There are many things I can do, but doing them doesn’t give me a lot of free energy if I am not naturally motivated to do them. I can do my accounts, I do in fact do my own book-keeping as it’s a good way for me to consciously keep score of the financial flow of my business, however I outsource the accounts for the purpose of my tax return. What takes my accountant a few hours would take me days, so it’s worth paying her.

Keeping score (or paying attention to data points) enables you to orient yourself to ‘reality’ and to better navigate your path amidst a myriad of ever increasing information overload. The challenge for some of us, is working out what to keep score on.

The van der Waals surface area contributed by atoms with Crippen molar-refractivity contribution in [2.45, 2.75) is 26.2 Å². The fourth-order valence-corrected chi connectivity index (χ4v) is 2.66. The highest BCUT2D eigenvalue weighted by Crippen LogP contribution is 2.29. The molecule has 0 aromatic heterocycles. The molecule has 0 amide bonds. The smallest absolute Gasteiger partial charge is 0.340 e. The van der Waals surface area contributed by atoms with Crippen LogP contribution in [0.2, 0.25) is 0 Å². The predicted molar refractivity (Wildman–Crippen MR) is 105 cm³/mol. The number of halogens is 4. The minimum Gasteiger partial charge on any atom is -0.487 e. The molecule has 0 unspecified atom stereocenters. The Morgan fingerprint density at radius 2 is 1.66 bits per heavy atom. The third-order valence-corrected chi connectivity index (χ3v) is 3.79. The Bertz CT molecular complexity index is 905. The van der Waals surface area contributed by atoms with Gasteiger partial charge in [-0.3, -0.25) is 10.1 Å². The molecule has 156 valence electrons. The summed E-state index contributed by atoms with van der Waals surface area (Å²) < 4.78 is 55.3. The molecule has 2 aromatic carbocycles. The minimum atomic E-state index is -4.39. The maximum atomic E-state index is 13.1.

Also important is recognising that we are inevitably subject to the various ‘realities’ we ‘find’ ourselves in. It therefore supports us enormously in clarifying our meaning making to Reach Out and Get Feedback; others can feedback to us information that we cannot even see due to being subject to it (like the fish is subject to living in water, it doesn’t even know the vitality of the water it’s submerged in until it’s suddenly cast upon the shore).